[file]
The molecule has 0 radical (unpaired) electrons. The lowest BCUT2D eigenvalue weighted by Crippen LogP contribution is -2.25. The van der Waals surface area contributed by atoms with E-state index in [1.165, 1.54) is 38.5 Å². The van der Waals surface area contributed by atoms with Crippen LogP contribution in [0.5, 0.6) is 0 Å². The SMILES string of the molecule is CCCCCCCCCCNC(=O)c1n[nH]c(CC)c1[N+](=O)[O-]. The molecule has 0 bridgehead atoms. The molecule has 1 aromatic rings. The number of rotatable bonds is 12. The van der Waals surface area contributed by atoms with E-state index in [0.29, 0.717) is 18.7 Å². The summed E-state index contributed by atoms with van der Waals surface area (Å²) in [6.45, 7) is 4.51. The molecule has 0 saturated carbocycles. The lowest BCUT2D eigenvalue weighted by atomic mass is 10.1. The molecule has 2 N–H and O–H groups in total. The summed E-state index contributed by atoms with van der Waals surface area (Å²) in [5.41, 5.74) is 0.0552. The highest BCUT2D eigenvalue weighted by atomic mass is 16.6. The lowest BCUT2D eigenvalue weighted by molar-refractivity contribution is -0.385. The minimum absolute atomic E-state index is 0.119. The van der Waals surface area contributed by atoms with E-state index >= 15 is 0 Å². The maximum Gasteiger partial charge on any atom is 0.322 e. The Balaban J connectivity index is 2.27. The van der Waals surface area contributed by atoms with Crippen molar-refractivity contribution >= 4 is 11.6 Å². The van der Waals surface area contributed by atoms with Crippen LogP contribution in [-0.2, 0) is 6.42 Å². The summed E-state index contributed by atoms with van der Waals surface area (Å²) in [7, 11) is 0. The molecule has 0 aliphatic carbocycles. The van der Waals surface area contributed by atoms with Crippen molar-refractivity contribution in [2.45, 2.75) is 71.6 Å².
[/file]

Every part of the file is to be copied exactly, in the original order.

The molecule has 0 radical (unpaired) electrons. The lowest BCUT2D eigenvalue weighted by Crippen LogP contribution is -2.25. The van der Waals surface area contributed by atoms with E-state index in [1.165, 1.54) is 38.5 Å². The van der Waals surface area contributed by atoms with Crippen LogP contribution in [0.5, 0.6) is 0 Å². The SMILES string of the molecule is CCCCCCCCCCNC(=O)c1n[nH]c(CC)c1[N+](=O)[O-]. The molecule has 0 bridgehead atoms. The molecule has 1 aromatic rings. The number of rotatable bonds is 12. The van der Waals surface area contributed by atoms with E-state index in [0.29, 0.717) is 18.7 Å². The summed E-state index contributed by atoms with van der Waals surface area (Å²) in [6.45, 7) is 4.51. The molecule has 0 saturated carbocycles. The lowest BCUT2D eigenvalue weighted by atomic mass is 10.1. The molecule has 2 N–H and O–H groups in total. The summed E-state index contributed by atoms with van der Waals surface area (Å²) in [5.41, 5.74) is 0.0552. The highest BCUT2D eigenvalue weighted by atomic mass is 16.6. The lowest BCUT2D eigenvalue weighted by molar-refractivity contribution is -0.385. The minimum absolute atomic E-state index is 0.119. The van der Waals surface area contributed by atoms with E-state index >= 15 is 0 Å². The maximum Gasteiger partial charge on any atom is 0.322 e. The Balaban J connectivity index is 2.27. The van der Waals surface area contributed by atoms with Crippen molar-refractivity contribution >= 4 is 11.6 Å². The van der Waals surface area contributed by atoms with Crippen LogP contribution in [-0.2, 0) is 6.42 Å². The summed E-state index contributed by atoms with van der Waals surface area (Å²) in [7, 11) is 0. The molecule has 0 aliphatic carbocycles. The van der Waals surface area contributed by atoms with Crippen molar-refractivity contribution in [2.45, 2.75) is 71.6 Å².